'Red - The magic color for solar salt production' - The since when?

Aharon Oren*, Fan Wei Meng

*Corresponding author for this work

Research output: Contribution to journalArticlepeer-review

8 Scopus citations

Abstract

Dense communities of carotenoid-rich members of the Halobacteria (Euryarchaeota), the bacterium Salinibacter (Bacteroidetes) and the eukaryotic alga Dunaliella color the brines of most saltern crystallizer ponds red. The first report we found from the western world mentioning these red brines dates from 1765: the Encyclopédie of Diderot and coworkers. Earlier descriptions of solar salterns since Roman times do not mention red ponds. These include the Astronomica of Manilius, Pliny's Naturalis Historia (1st century), the description of Italian salterns in De Reditu Suo by Namatianus (5th century), Agricola's De Re Metallica (1556) and an anonymous description of French salterns (1669). This suggests that in earlier times, saltern brines may not have been red. In salterns which are operated today in the traditional way as practiced in the Middle Ages, no red brines are observed. Prokaryotic densities in the salterns of Sečovlje (Slovenia) and Ston (Croatia) are an order of magnitude lower than in modern saltern crystallizers. This is probably due to the much shorter residence time of the brine in the traditionally operated salterns. In China, red saltern brines were documented earlier: in Li Shizhen's compendium of Materia Medica Ben Cao Kang Mu, completed in 1578 and based on older sources.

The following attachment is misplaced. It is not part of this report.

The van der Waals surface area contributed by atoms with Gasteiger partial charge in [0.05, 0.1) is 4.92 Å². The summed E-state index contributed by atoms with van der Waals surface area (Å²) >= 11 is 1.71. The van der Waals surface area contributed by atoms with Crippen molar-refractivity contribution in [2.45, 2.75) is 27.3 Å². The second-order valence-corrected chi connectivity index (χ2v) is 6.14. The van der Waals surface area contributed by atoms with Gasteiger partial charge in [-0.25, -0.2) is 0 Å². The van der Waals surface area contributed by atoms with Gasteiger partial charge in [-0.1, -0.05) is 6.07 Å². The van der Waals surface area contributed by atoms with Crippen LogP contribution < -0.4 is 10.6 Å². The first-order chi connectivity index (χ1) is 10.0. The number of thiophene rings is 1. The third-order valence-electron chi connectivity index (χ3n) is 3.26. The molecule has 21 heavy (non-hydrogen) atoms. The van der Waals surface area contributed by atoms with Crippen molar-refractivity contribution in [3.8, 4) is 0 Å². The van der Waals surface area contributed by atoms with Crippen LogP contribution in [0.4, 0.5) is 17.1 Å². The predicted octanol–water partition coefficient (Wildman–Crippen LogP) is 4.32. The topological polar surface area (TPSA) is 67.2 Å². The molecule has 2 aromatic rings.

Original languageAmerican English
Article numberfnz050
JournalFEMS Microbiology Letters
Volume366
Issue number5
DOIs
StatePublished - 1 Mar 2019

Bibliographical note

Publisher Copyright:
© 2019 FEMS.

Keywords

  • Dunaliella
  • Halobacteria
  • Salinibacter
  • carotenoids
  • history
  • saltern

Fingerprint

Dive into the research topics of ''Red - The magic color for solar salt production' - The since when?'. Together they form a unique fingerprint.

Cite this